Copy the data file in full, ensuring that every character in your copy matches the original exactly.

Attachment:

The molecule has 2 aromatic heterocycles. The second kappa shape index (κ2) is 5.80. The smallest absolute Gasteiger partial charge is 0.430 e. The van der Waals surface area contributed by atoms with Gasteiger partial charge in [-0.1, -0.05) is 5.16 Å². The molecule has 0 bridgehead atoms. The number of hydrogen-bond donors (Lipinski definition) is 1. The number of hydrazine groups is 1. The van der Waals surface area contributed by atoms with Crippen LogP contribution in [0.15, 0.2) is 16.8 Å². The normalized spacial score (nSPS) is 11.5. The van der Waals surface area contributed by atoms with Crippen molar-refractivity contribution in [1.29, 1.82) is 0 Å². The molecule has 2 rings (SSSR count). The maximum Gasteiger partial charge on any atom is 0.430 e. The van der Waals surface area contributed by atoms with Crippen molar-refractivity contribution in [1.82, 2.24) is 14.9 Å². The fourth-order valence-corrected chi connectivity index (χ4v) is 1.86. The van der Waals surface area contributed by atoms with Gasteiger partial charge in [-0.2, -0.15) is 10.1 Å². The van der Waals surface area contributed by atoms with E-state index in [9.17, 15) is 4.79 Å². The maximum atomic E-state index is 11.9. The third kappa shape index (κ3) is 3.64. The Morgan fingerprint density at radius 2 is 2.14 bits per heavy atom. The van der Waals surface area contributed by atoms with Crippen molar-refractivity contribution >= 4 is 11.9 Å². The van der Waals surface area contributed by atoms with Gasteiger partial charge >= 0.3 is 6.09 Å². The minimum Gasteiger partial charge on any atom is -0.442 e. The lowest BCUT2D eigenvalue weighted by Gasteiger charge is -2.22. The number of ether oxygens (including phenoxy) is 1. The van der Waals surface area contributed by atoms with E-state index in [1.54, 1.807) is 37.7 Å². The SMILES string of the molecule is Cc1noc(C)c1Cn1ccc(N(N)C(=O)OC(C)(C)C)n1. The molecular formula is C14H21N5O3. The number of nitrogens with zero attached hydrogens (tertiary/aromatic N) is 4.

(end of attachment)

The molecule has 2 aromatic heterocycles. The second kappa shape index (κ2) is 5.80. The smallest absolute Gasteiger partial charge is 0.430 e. The van der Waals surface area contributed by atoms with Gasteiger partial charge in [-0.1, -0.05) is 5.16 Å². The molecule has 0 bridgehead atoms. The number of hydrogen-bond donors (Lipinski definition) is 1. The number of hydrazine groups is 1. The van der Waals surface area contributed by atoms with Crippen LogP contribution in [0.15, 0.2) is 16.8 Å². The normalized spacial score (nSPS) is 11.5. The van der Waals surface area contributed by atoms with Crippen molar-refractivity contribution in [1.29, 1.82) is 0 Å². The molecule has 2 rings (SSSR count). The maximum Gasteiger partial charge on any atom is 0.430 e. The van der Waals surface area contributed by atoms with Crippen molar-refractivity contribution in [1.82, 2.24) is 14.9 Å². The fourth-order valence-corrected chi connectivity index (χ4v) is 1.86. The van der Waals surface area contributed by atoms with Gasteiger partial charge in [-0.2, -0.15) is 10.1 Å². The van der Waals surface area contributed by atoms with E-state index in [9.17, 15) is 4.79 Å². The maximum atomic E-state index is 11.9. The third kappa shape index (κ3) is 3.64. The Morgan fingerprint density at radius 2 is 2.14 bits per heavy atom. The van der Waals surface area contributed by atoms with Crippen molar-refractivity contribution >= 4 is 11.9 Å². The van der Waals surface area contributed by atoms with Gasteiger partial charge >= 0.3 is 6.09 Å². The minimum Gasteiger partial charge on any atom is -0.442 e. The lowest BCUT2D eigenvalue weighted by Gasteiger charge is -2.22. The number of ether oxygens (including phenoxy) is 1. The van der Waals surface area contributed by atoms with E-state index in [1.54, 1.807) is 37.7 Å². The SMILES string of the molecule is Cc1noc(C)c1Cn1ccc(N(N)C(=O)OC(C)(C)C)n1. The molecular formula is C14H21N5O3. The number of nitrogens with zero attached hydrogens (tertiary/aromatic N) is 4.